Author Topic: Investing noob needs help!  (Read 5036 times)

BAMxi

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Investing noob needs help!
« on: September 01, 2014, 12:04:01 PM »
Hello! So I'm pretty new around these parts, and would like some advice. My wife and I currently have about $27k stashed away in a savings account and I've been trying to get her to let me invest it in something that will at least gain some sort of interest. Her concern has always been liquidity, as we are wanting to use at least some of that money to put down on a house at some point in the next year or two. I explained the whole "needing to beat inflation or you're losing money" thing to her, and now she's come around to investing. The only problem is I'm not an investing guru, and don't want to screw this up...saving that money wasn't easy when all your friends are out partying and eating out all the time.

From reading a bunch of articles on here and elsewhere, I am pretty much sold on Vanguard, and from what I understand of their ETFs, those sound pretty solid. I rolled a 401k over into an etrade IRA a while back and purchased some of the Vanguard technology ETF with that, and it has performed well, however I am open to other investments, as well.

So, I'd like some help figuring out what to do from here, and would also appreciate your advice on any pitfalls I might be overlooking. I plan to open new Vanguard account and transfer over somewhere in the neighborhood of $24,000-ish (leaving some cash on hand for emergencies, etc). From there, I'm trying to decide if I should invest all of it in something fairly low risk, like short term bonds (VTI), or intermediate corp bonds (VCIT) in case we need to sell and pull some of the cash out for a house purchase, etc.

OR

Should I put a fraction of it into a low risk investment and do something more risky with the other part, like put half into something like what I mentioned above, and then the rest into the S&P 500 or the energy sector (or anything else....really not sure what to be looking at other than which ones are experiencing solid growth currently and since inception, and which are more risky than others, according to Vanguard's site?)

OR

do something else entirely and/or outside of ETFs/Vanguard?

Thanks in advance for your wisdom.

Another Reader

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Re: Investing noob needs help!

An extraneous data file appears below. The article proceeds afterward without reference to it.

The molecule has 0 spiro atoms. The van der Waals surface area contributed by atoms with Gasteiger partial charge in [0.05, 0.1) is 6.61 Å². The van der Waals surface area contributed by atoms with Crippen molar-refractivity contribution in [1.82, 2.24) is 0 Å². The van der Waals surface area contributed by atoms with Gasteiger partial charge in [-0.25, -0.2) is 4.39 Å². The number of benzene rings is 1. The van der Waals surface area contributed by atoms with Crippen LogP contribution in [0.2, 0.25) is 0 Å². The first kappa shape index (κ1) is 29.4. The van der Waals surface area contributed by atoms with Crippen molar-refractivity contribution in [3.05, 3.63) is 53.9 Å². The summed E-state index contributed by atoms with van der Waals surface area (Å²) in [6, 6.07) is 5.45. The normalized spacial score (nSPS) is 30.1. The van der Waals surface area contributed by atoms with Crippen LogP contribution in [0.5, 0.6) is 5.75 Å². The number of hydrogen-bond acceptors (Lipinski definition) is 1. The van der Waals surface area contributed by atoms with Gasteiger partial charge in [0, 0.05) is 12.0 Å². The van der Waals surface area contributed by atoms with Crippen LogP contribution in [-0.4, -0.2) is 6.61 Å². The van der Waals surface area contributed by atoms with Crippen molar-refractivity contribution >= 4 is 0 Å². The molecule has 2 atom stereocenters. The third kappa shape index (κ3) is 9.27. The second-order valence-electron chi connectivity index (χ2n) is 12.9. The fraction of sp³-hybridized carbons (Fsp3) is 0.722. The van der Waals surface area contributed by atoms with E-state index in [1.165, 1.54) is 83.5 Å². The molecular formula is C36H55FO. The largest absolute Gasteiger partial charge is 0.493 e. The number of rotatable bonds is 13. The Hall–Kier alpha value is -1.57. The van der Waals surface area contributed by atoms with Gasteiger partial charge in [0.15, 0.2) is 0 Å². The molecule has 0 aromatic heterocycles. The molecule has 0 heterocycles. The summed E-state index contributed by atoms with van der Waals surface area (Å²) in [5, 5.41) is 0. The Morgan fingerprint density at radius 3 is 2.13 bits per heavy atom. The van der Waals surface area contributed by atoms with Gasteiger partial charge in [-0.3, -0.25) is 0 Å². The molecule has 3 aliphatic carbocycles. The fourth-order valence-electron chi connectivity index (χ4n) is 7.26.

« Reply #1 on: September 01, 2014, 12:13:38 PM »
If you plan to use the money for a down payment on a house in the next two years, the money should be in a savings account.  Only money you will not need for several years should be in the market.

What about your retirement accounts?  Do you and your wife contribute to those?  401k's and IRA's should be in the stock market, but not short term money.  Vanguard is a good place to get that exposure for your IRA's.

Good for you for not spending your money on silly stuff.  In ten years, you will be way ahead of them.

GGNoob

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Re: Investing noob needs help!
« Reply #2 on: September 01, 2014, 12:22:36 PM »
I usually suggest Betterment when investing for a short term goal. Betterment provides you with the advice you need for the proper stock/bond allocation for your goal and time horizon.

However, you have a nice chunk of money already so you could take advantage of Vanguard Mutual Funds. Here's some suggestions...

Vanguard Lifestrategy Funds - Gives you a full 4-fund portfolio with the appropriate risk. Easiest if you don't want to maintain an allocation yourself.

Vanguard Tax-Exempt Muni-Bond Funds - These would be 100% bond funds and the dividends paid to you are not taxable. This would probably be the safest way to earn a return without putting the principal at much risk. Of course if interest rates go up, the value of these bonds may go down.
« Last Edit: September 01, 2014, 12:27:13 PM by Logan T »

BAMxi

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Re: Investing noob needs help!
« Reply #3 on: September 01, 2014, 12:47:15 PM »
If you plan to use the money for a down payment on a house in the next two years, the money should be in a savings account.  Only money you will not need for several years should be in the market.

What about your retirement accounts?  Do you and your wife contribute to those?  401k's and IRA's should be in the stock market, but not short term money.  Vanguard is a good place to get that exposure for your IRA's.

Good for you for not spending your money on silly stuff.  In ten years, you will be way ahead of them.